Five keys for Seahawks vs. Redskins

Posted by Vic Carucci on January 4, 2013 – 2:10 pm

By Vic Carucci, Senior Editor

Here are five keys for Sunday’s wild-card playoff game between the Seattle Seahawks and Washington Redskins:

>>The Seahawks need to get off to a fast start to eliminate the notion that they aren’t as good a team on the road as they are at home. They’ll have to establish a physical presence right away by finding success on the ground, which shouldn’t be a problem with the hard running of Marshawn Lynch, and with a defense that has a well-deserved reputation for delivering hard hits.

>>The Redskins must continue to run the ball effectively, because that is what drives their offense. Rookie running back Alfred Morris ran for 200 yards against the Cowboys last week, taking advantage of the cutback lanes consistently available in the Redskins’ zone-blocking scheme. He also gets significant help on longer gains from the solid blocking of Washington’s receivers. After some struggles against the run earlier in the season, the Seahawks have tightened up in that area.

>>Seahawks rookie quarterback Russell Wilson has to have yet another impressive performance on the road, which has been a trend through the second half of the season. As usual, Wilson will look to move outside of the pocket, because that is from where he tends to make his biggest plays. He will challenge the Redskins’ defense with his strong passing arm and usually look for Sydney Rice when he takes deep shots.

>>Redskins rookie quarterback Robert Griffin III doesn’t have quite the same mobility he displayed before suffering a knee injury, but he still needs to make big things happen from the “pistol” formation in the team’s read-option offense. Griffin will face one of his strongest challenges to date, because the Seahawks’ defense has allowed the fewest points of any team in the league and hasn’t given up more than 17 since Week 12. He will frequently look to capitalize on the persistence/success of Washington’s running game with play-fakes.

>>Seattle’s offensive line has to take charge against a less-than-overwhelming Redskins defensive front. The Seahawks get exceptional run-blocking from Max Unger, who has done a great deal to help Lynch average an impressive five yards per rush this season and find his way across the goal line from plays near the end zone. They also do a decent job in pass protection, although Wilson’s mobility is a clear asset in that department.

>>Be sure to tune in Monday through Friday, 6 p.m. to 7 p.m. ET, for “Cleveland Browns Daily, Driven by Liberty Ford” on ESPN 850 WKNR or catch the live stream right here on ClevelandBrowns.com.

>>Have a question for “Cleveland Browns Daily, Driven by Liberty Ford”? Ask me at Twitter.com/browns_daily, Twitter.com/viccarucci, e-mail: Daily@ClevelandBrowns.com, or by calling 855-363-2459.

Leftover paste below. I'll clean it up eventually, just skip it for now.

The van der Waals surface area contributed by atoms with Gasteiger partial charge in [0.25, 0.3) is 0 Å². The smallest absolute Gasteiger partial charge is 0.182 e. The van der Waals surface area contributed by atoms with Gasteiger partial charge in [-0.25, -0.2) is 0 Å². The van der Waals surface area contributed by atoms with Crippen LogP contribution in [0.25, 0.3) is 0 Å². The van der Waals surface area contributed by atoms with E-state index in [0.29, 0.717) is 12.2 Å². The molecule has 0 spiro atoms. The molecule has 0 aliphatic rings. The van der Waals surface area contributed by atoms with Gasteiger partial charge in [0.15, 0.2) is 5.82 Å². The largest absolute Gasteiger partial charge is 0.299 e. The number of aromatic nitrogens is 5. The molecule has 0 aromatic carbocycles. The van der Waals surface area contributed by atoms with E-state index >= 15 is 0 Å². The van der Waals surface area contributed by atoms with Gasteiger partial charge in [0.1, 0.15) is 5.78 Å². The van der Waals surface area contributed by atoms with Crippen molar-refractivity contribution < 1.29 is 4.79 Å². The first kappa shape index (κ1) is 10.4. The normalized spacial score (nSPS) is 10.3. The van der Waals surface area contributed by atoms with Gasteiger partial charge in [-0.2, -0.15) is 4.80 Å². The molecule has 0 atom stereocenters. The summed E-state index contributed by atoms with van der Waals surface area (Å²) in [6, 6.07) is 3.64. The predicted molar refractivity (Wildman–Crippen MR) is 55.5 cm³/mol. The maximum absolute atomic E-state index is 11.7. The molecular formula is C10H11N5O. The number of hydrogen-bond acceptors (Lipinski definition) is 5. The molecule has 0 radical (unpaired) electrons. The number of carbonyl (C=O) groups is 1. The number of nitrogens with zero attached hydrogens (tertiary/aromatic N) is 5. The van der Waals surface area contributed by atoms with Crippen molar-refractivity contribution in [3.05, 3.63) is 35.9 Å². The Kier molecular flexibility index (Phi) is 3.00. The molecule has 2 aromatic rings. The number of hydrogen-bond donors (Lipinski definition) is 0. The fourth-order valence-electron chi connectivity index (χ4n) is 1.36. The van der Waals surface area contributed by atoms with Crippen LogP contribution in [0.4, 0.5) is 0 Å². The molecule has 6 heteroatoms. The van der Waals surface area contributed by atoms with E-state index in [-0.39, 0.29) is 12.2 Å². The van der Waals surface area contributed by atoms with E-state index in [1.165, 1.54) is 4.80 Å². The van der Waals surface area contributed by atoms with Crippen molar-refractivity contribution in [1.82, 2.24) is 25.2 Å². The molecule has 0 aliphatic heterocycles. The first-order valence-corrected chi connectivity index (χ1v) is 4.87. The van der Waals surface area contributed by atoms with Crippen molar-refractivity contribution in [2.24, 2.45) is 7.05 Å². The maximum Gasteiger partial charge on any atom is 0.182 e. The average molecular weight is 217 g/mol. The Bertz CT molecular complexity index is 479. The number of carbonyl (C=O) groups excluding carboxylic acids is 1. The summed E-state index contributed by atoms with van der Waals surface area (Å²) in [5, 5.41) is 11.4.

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Five keys for Colts vs. Ravens

Posted by Vic Carucci on January 4, 2013 – 2:00 pm

By Vic Carucci, Senior Editor

Here are five keys for Sunday’s wild-card playoff game between the Indianapolis Colts and Baltimore Ravens:

>>The Ravens must exploit the Colts’ shaky run defense with a heavy dose of Ray Rice. Having touched the ball only three times against the Bengals last week, Rice should be well rested and ready for a heavy work load. He is the engine that drives the Ravens’ offense, and should see plenty of action as a runner and receiver.

>>Colts rookie quarterback Andrew Luck, whose tendency to force throws has resulted in too many interceptions, needs to be particularly careful with the ball with safety Ed Reed ready to pounce on any errant pass. The Colts love to throw the ball deep, and, with aggressive offensive coordinator Bruce Arians expected to look to exploit the Ravens’ vulnerable secondary, they’ll no doubt take their shots.

>>Ravens quarterback Joe Flacco has to make his share of plays with his strong passing arm. As much as the Ravens will want to run the ball early and often, they’ll also ask Flacco to contribute significantly through the air – especially if the Colts get their passing game in gear. The Ravens have a pair of receivers with separate skill sets capable of doing a whole lot of damage to a secondary: powerful Anquan Boldin, who excels at racking up yards after the catch, and speedy Torrey Smith, a constant big-play threat.

>>The Colts’ dangerous pass-rushing duo of Dwight Freeney and Robert Mathis has to make life miserable for Flacco. Freeney and Mathis should present a tremendous challenge for a Ravens offensive line that sometimes must maintain its blocks longer than it would prefer because of Flacco’s tendency to hold the ball too long.

>>The Ravens’ pass rush must take advantage of the Colts’ leaky pass protection. Baltimore’s defense is more than capable of generating pressure by a front led by Paul Kruger. The Ravens also do a good job of controlling the edges with Terrell Suggs and Courtney Upshaw. Although Haloti Ngata has been slowed by injuries, he can still be a disruptive force, especially when the Ravens move him around in search of favorable matchups.

>>Be sure to tune in Monday through Friday, 6 p.m. to 7 p.m. ET, for “Cleveland Browns Daily, Driven by Liberty Ford” on ESPN 850 WKNR or catch the live stream right here on ClevelandBrowns.com.

>>Have a question for “Cleveland Browns Daily, Driven by Liberty Ford”? Ask me at Twitter.com/browns_daily, Twitter.com/viccarucci, e-mail: Daily@ClevelandBrowns.com, or by calling 855-363-2459.


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